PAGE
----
Court of Appeal Enforces Permit Streamlining Act in California Coastal Zone
Linovitz Capo Improves the Effectiveness of the PSA Statewide, and Supports the Enforcement of Other Housing Production Laws in the Coastal Zone
- In Linovitz Capo Shores LLC v. Calif. Coastal Commission, California's Fourth District Court of Appeal affirmed that homeowners' development permits were "deemed approved" under the Permit Streamlining Act.
- The ruling affirms that the California Coastal Act works alongside, rather than displaces, other applicable laws, and should prompt a welcome reconsideration of whether the Coastal Zone should be considered an area in which housing production laws do not apply.
- The opinion also breathes some new life into the Permit Streamlining Act's timing limits, by limiting the ability of housing opponents to bring "due process" objections to laws that streamline housing approvals.
In Linovitz Capo Shores LLC v. Calif. Coastal Commission (Linovitz Capo),1 California's Fourth District Court of Appeal applied and reconciled three different statutes. The first, the California Mobilehome Parks Act2 (Mobilehome Act) gives the Department of Housing and Community Development (HCD) authority to regulate the construction and maintenance of mobile home parks. The second statute, the California Coastal Act of 1976 (Coastal Act)3 gives the Coastal Commission ultimate development permitting authority over most development in the coastal zone. Finally, the Permit Streamlining Act (PSA)4 expedites decisions on land use permits, by imposing limits on an agency's ability to determine an application's "completeness" and time limits within which an agency must either approve or disapprove a permit. Although prior case law has diminished the effectiveness of the PSA, recent state housing laws such as the reformed Housing Accountability Act, and Housing Crisis Act of 2019, have breathed new life into the law by tightening its requirements and imposing greater consequences when local governments fail to comply with it.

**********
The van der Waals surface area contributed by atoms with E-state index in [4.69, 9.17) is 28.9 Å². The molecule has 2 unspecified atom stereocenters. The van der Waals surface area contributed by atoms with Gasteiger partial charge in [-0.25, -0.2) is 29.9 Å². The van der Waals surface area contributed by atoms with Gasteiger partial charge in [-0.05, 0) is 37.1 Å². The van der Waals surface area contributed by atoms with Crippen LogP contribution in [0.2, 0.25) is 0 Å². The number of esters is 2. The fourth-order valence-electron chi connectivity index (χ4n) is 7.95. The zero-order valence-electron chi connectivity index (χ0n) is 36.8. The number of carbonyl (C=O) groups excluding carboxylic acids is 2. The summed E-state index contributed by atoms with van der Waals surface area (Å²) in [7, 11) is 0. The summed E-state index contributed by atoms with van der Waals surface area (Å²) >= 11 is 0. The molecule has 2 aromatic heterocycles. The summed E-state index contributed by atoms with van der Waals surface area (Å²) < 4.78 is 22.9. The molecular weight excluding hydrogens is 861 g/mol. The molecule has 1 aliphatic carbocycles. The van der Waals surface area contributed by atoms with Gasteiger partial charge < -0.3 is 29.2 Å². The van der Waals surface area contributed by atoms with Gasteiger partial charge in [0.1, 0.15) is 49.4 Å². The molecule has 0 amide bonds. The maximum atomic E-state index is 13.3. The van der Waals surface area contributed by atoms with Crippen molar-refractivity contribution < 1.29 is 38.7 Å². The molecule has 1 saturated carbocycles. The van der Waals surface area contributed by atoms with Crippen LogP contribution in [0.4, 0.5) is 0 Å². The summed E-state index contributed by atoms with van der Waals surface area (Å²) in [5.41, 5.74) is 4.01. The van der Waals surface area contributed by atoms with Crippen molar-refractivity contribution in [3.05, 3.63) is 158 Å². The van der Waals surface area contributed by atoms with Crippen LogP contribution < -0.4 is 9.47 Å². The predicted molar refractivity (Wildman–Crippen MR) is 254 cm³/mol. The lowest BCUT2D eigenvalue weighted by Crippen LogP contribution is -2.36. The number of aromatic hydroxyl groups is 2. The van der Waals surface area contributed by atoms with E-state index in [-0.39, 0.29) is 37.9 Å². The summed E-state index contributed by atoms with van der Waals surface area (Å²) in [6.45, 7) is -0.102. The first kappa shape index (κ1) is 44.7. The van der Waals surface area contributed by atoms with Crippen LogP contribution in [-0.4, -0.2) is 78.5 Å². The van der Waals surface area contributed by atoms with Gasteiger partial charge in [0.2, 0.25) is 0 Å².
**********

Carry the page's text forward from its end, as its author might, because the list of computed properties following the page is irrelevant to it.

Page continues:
In this case, owners of mobile homes in the coastal zone applied for and received permits from HCD to remodel their homes to add second stories. Afterward, the Coastal Commission notified the owners that their then-complete renovations were illegal without a coastal development permit from the Commission. To avoid penalties, the homeowners applied for "after-the-fact" permits from the Commission to legalize the modifications (paying five times the normal application fees). The Commission held a noticed public hearing on the applications. At the hearing, Commission staff recommended that the homes be limited to 16 feet in height, which would have required their demolition, complete redesign and reconstruction. One commissioner suggested continuing the hearing to allow further time for discussion, but the Commission's attorney said that the PSA's timing limits would not allow this. Facing the prospect of being required to completely reconstruct their homes, the homeowners' representative asked the Commission to permit further time for negotiation by allowing the applicants to withdraw and resubmit the applications, and waiving the ordinary six-month waiting period for resubmittal. The Commission agreed to waive the waiting period for resubmittal, but refused to waive the application fees and adjourned the meeting.
When no further action was taken on the applications, the homeowners filed a petition for writ of mandate seeking declaratory relief that their applications were "deemed approved" pursuant to the PSA. Under the PSA, a permit application is "deemed approved" if no action is taken within the time frames in the statute, as long as the "the public notice required by law has occurred."5 Although the Commission had failed to take action within the specified time, and although public notice had been provided, the trial relied on a prior opinion of the state's First District, Mahon v. County of San Mateo,6 which held that the "notice required by law" must contain language stating that deemed approval will occur if the agency does not act within 60 days. Since the Commission's public hearing notices did not contain this language, the trial court denied the petition and declined to apply the PSA.
The Fourth District reversed the trial court, finding that the homeowners' applications were, in fact, "deemed approved" pursuant to the PSA, creating a split in authority with Mahon.
Before reaching the proper application of the PSA, the court considered and rejected the homeowners' first argument: that the Commission had no authority over the application because the Mobilehome Act gives HCD has exclusive jurisdiction over mobile homes. The court applied the principle that courts "must, where reasonably possible, harmonize statutes, reconcile seeming inconsistencies in them, and construe them to give force and effect to all of their provisions."7 Accordingly, the court reconciled the Mobilehome Act and the Coastal Act so that both had effect, concluding that HCD and the Commission have concurrent jurisdiction over mobile homes in the coastal zone.